Topsy-turvy doll, 
US, 1890-1905
Mixed fabrics, paint
New-York Historical Society, Gift of Katharine Prentis Murphy

This topsy-turvy doll was made around the time that the Supreme Court infamously ruled in favor of legal separation of the races in Plessy v. Ferguson (1896). In The Souls of Black Folk (1903), W.E.B. DuBois declared that “the problem of the twentieth century is the problem of the color-line.” This line between black and white would soon be widespread in trains and schools, as well as stitched into a child’s toy.

Leo Moss and the (Re)making of Black Dolls

The meaning of any doll extends far beyond the surface, but for these examples made by Leo Moss, this is especially true. As a handyman in Macon, Georgia, Moss would take home scraps of wallpaper and use them as papier-mâché to sculpt layers onto manufactured dolls he found or traded for.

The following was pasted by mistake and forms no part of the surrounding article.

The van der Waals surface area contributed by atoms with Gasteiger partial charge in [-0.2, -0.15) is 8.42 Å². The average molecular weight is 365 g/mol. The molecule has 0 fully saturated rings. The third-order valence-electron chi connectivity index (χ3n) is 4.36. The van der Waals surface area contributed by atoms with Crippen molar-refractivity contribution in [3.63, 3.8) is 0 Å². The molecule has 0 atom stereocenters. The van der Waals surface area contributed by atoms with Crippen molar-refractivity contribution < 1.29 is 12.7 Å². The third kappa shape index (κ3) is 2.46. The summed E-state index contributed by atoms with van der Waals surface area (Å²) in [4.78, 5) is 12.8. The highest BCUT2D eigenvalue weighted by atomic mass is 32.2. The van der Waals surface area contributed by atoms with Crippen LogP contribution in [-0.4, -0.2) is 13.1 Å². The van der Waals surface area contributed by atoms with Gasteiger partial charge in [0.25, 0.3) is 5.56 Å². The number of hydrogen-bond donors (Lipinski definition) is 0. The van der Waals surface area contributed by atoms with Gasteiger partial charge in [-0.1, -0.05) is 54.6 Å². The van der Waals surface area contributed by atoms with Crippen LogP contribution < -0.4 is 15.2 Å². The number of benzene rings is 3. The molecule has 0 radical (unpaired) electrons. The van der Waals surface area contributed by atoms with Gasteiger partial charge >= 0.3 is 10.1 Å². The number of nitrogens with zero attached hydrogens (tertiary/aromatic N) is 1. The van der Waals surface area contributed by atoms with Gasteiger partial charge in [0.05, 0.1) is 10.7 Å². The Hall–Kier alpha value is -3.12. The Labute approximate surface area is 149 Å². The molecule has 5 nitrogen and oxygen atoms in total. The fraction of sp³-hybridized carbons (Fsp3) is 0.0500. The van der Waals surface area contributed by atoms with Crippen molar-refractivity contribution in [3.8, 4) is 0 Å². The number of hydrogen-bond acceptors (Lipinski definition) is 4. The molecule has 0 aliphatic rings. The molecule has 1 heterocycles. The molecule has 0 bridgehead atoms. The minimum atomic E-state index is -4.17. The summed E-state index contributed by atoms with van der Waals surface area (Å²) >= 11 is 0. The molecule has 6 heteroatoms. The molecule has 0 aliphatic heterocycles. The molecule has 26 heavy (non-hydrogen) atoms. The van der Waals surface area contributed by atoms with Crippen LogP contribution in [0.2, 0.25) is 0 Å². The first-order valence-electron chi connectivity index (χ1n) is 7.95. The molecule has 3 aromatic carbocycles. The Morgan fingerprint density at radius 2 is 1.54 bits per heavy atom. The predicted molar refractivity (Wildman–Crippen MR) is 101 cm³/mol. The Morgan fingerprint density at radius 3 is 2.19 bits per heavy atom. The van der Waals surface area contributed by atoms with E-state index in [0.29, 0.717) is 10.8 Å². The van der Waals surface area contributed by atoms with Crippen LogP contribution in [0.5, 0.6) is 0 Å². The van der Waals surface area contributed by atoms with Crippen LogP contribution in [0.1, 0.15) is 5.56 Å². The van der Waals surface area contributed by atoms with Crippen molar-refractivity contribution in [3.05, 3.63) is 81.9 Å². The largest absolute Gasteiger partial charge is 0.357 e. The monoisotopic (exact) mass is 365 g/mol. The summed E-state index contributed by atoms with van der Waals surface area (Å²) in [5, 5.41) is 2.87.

He remolded the hair, features, and even the facial expressions of the dolls, finishing by tinting the skin with boot dye, until they resembled himself, family members, or neighbors.    

CAT scans and X-rays of the dolls reveal Moss’s layering process and even reveal items like long-silent voice boxes hidden within the cloth. 
Scan photographs courtesy of Steve Eilenberg.

Leo Moss (d. 1936), Undressed doll with tears, 
Macon, GA, ca. 1933
Manufactured body, mixed fabrics, papier-mâché, glass

Leo Moss (d. 1936), Dressed doll with tears, 
Macon, GA, ca. 1922
Manufactured body, cotton, papier-mâché, glass

Leo Moss (d. 1936), Doll in suit and bowtie, 
Macon, GA, early 20th centuryManufactured body, mixed fabrics, papier-mâché, leather, glass

Black Dolls, Black Pride